Keith: Hold That Gun EP
‘Take me beyond this hole, resist the Followers’ world‘. This is Keith’s call to arms, a passionate statement of their intent not to follow fashions or do what is expected; rather it’s an expression of their sometimes-isolated individuality.
Many have compared Oli’s vocal to Manchester’s’ favoured poet Morrissey but, as is the way with Keith, any influence is not borne of intent, rather absorbed in the ether of their kaleidoscopic love of music. It’s not unfair to say that Oli Bayston has a voice more powerful than the former Smiths frontman, and this tunes affinity with an anthem like ‘What difference does it make?’ comes from its passionate individualism, both lyrically and sonically.
Written in the studio with Keith’s sonic architectural sidekick James Ford, this tune offers layer upon layer of psyche-laced harmonies and chiming guitar picking alongside Johnny’s intricate, sometimes tribal, drums which overall create an awesome wall of tuneful sounds.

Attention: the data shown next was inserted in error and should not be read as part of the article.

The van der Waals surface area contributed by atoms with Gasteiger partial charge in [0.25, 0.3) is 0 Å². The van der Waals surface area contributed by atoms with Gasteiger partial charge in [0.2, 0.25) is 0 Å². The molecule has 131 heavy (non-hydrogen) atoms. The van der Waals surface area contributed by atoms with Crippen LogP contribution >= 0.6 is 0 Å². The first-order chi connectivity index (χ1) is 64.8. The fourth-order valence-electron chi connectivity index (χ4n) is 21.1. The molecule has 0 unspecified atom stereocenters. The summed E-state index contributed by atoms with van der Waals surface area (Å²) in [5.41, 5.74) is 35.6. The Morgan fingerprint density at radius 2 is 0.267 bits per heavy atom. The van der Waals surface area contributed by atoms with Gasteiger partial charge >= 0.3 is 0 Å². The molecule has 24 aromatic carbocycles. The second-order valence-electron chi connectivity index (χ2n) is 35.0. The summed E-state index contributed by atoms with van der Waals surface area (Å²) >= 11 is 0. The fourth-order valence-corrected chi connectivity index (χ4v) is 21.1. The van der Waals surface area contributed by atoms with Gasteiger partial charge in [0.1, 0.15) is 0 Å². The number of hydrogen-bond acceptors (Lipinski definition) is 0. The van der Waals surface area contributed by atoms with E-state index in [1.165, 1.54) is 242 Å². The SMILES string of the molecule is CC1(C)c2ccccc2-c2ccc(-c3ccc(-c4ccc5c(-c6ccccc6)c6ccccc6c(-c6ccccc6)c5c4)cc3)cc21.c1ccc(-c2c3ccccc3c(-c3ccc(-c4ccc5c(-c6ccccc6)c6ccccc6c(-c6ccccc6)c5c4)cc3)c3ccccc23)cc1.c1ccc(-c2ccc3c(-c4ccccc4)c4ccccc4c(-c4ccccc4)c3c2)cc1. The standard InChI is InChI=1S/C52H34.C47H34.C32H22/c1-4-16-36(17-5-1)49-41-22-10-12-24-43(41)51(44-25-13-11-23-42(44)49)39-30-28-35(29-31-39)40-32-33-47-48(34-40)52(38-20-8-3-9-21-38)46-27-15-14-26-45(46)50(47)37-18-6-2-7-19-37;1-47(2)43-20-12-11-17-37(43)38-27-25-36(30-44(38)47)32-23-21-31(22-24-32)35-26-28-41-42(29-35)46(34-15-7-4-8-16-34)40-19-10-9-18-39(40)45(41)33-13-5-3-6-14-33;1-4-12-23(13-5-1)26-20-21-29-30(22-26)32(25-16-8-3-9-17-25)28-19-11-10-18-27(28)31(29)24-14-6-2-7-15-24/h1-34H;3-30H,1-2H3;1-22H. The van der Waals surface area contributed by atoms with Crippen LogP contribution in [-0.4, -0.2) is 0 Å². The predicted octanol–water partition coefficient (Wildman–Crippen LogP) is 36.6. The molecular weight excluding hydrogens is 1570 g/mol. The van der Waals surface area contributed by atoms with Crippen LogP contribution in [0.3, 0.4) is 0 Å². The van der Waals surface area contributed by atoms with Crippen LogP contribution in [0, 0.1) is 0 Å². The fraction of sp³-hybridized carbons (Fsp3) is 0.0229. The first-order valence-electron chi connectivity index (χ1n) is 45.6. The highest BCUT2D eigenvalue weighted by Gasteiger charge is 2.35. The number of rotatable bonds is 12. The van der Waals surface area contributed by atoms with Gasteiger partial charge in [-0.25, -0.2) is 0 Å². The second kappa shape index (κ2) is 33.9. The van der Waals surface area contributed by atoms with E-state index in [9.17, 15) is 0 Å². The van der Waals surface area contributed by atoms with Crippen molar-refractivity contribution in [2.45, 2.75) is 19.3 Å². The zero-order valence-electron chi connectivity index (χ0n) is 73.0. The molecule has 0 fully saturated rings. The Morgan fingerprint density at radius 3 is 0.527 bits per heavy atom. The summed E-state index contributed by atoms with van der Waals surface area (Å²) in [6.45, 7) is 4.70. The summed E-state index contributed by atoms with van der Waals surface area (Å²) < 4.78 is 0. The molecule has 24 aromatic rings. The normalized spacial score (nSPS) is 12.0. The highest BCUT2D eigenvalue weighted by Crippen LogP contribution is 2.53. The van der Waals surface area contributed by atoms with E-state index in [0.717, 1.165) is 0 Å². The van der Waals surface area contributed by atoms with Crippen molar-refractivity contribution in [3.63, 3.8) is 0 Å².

Mona Lisa’s Child
Always the rousing finale in Keith’s live set, where crowd surfing and Bez style activists come to the fore, this offers another very unique Keith song-writing slant. Essentially a very brooding dissection of a relationship breakdown, the song throws anger, desperation and love into the pot with a cascade of droning effects, an awesome groove and then from no-where the most audaciously catchy piano solo that wouldn’t be out of place on a dirty groove from the birth of House music.
Bled a Rose
This was probably the earliest tune written by the band when they were working on their music production course in Manchester (via Warrington). Engineered by a friend of the band, George Atkins, and written by guitarist Mark Nicholls – this tune has a beautiful melodic quality that is at the heart of Keith’s music and shows that quality is indeed the essence of what the band are about. The sort of tune that Paul Weller may have written under the influence of his ‘English Rose’ muse.